Statement of problem: Trueness and precision are used to evaluate the accuracy of intraoral optical impressions. Although the in vivo precision of intraoral optical impressions has been reported, in vivo trueness has not been evaluated because of limitations in the available protocols. Purpose: The purpose of this clinical study was to compare the accuracy (trueness and precision) of optical and conventional impressions by using a novel study design. Material and methods: Five study participants consented and were enrolled. For each participant, optical and conventional (vinylsiloxanether) impressions of a custom-made intraoral Co-Cr alloy reference appliance fitted to the mandibular arch were obtained by 1 operator. Three-dimensional (3D) digital models were created for stone casts obtained from the conventional impression group and for the reference appliances by using a validated high-accuracy reference scanner. For the optical impression group, 3D digital models were obtained directly from the intraoral scans. The total mean trueness of each impression system was calculated by averaging the mean absolute deviations of the impression replicates from their 3D reference model for each participant, followed by averaging the obtained values across all participants. The total mean precision for each impression system was calculated by averaging the mean absolute deviations between all the impression replicas for each participant (10 pairs), followed by averaging the obtained values across all participants. Data were analyzed using repeated measures ANOVA (α=.05), first to assess whether a systematic difference in trueness or precision of replicate impressions could be found among participants and second to assess whether the mean trueness and precision values differed between the 2 impression systems. Results: Statistically significant differences were found between the 2 impression systems for both mean trueness (P=.010) and mean precision (P=.007). Conventional impressions had higher accuracy with a mean trueness of 17.0 ±6.6 μm and mean precision of 16.9 ±5.8 μm than optical impressions with a mean trueness of 46.2 ±11.4 μm and mean precision of 61.1 ±4.9 μm. Conclusions: Complete arch (first molar-to-first molar) optical impressions were less accurate than conventional impressions but may be adequate for quadrant impressions.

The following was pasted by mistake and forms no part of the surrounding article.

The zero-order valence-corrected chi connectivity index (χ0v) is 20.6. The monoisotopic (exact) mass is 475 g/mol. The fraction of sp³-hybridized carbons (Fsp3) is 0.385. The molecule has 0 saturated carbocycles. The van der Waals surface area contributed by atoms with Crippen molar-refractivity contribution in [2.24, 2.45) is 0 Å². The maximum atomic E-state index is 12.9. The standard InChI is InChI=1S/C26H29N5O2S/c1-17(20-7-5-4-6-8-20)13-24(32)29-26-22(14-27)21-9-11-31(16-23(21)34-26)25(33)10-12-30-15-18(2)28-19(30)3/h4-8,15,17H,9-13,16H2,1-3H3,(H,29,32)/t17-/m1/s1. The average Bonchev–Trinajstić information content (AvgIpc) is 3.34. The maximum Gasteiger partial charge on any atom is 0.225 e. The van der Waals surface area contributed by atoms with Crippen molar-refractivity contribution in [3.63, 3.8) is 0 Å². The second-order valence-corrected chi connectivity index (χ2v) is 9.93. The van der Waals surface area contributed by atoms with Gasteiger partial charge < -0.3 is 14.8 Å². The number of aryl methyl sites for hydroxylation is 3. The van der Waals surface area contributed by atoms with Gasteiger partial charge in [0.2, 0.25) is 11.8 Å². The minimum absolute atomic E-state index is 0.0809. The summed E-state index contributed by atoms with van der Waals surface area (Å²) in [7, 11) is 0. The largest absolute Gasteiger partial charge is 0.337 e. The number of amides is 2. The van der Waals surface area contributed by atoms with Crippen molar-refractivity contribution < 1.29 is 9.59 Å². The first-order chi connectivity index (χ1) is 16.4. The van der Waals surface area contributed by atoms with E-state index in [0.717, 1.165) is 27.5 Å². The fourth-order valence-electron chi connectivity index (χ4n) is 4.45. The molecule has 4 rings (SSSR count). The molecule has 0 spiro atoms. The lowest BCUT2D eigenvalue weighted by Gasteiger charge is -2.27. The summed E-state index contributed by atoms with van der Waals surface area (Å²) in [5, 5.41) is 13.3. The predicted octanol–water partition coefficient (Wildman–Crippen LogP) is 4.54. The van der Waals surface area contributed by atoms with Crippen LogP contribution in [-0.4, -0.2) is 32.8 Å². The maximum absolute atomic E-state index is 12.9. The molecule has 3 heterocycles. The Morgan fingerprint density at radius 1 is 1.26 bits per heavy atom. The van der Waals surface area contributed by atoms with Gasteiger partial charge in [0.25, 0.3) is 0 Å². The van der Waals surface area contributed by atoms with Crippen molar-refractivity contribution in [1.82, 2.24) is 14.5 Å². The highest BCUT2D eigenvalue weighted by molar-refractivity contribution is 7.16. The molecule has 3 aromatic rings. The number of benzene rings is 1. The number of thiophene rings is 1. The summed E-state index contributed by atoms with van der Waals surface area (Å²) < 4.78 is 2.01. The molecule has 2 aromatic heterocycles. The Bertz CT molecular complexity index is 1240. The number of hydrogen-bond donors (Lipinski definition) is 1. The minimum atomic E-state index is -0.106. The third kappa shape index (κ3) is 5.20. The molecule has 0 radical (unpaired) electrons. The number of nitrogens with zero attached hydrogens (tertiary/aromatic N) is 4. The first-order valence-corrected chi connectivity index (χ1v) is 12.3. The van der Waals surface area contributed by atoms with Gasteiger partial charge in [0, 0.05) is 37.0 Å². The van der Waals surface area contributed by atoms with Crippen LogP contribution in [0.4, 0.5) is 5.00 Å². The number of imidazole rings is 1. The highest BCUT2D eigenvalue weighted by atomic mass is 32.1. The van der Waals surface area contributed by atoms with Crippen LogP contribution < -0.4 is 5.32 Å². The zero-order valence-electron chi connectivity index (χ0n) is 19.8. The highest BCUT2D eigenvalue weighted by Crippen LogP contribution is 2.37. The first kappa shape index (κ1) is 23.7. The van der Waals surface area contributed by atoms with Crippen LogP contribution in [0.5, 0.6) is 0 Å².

ASJC Scopus subject areas
- Oral Surgery